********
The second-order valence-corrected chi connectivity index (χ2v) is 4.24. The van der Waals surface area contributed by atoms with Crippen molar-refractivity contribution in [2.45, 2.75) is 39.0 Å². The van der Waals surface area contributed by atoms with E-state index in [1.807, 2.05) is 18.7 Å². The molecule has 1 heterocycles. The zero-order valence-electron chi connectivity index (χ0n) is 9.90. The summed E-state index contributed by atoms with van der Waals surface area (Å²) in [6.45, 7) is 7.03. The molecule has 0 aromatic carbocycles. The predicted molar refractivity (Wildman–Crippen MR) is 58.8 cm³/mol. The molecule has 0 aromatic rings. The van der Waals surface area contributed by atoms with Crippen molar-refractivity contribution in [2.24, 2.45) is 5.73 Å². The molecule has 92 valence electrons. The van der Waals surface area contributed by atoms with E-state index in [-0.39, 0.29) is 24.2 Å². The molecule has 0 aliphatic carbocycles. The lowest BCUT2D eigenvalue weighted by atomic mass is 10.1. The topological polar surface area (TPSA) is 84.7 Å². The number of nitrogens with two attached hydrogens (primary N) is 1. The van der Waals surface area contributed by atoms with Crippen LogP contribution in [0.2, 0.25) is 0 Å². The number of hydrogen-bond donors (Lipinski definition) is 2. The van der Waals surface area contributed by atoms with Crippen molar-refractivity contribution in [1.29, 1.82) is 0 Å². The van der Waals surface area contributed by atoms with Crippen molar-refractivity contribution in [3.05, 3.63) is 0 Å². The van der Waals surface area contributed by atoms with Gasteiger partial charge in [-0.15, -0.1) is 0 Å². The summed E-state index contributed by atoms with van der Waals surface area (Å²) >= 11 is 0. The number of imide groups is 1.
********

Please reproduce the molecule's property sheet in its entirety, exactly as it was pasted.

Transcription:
The second-order valence-corrected chi connectivity index (χ2v) is 4.24. The van der Waals surface area contributed by atoms with Crippen molar-refractivity contribution in [2.45, 2.75) is 39.0 Å². The van der Waals surface area contributed by atoms with E-state index in [1.807, 2.05) is 18.7 Å². The molecule has 1 heterocycles. The zero-order valence-electron chi connectivity index (χ0n) is 9.90. The summed E-state index contributed by atoms with van der Waals surface area (Å²) in [6.45, 7) is 7.03. The molecule has 0 aromatic carbocycles. The predicted molar refractivity (Wildman–Crippen MR) is 58.8 cm³/mol. The molecule has 0 aromatic rings. The van der Waals surface area contributed by atoms with Crippen molar-refractivity contribution in [2.24, 2.45) is 5.73 Å². The molecule has 92 valence electrons. The van der Waals surface area contributed by atoms with E-state index in [-0.39, 0.29) is 24.2 Å². The molecule has 0 aliphatic carbocycles. The lowest BCUT2D eigenvalue weighted by atomic mass is 10.1. The topological polar surface area (TPSA) is 84.7 Å². The number of nitrogens with two attached hydrogens (primary N) is 1. The van der Waals surface area contributed by atoms with Crippen LogP contribution in [0.2, 0.25) is 0 Å². The number of hydrogen-bond donors (Lipinski definition) is 2. The van der Waals surface area contributed by atoms with Crippen molar-refractivity contribution in [1.29, 1.82) is 0 Å². The van der Waals surface area contributed by atoms with Crippen molar-refractivity contribution in [3.05, 3.63) is 0 Å². The van der Waals surface area contributed by atoms with Gasteiger partial charge in [-0.15, -0.1) is 0 Å². The summed E-state index contributed by atoms with van der Waals surface area (Å²) >= 11 is 0. The number of imide groups is 1.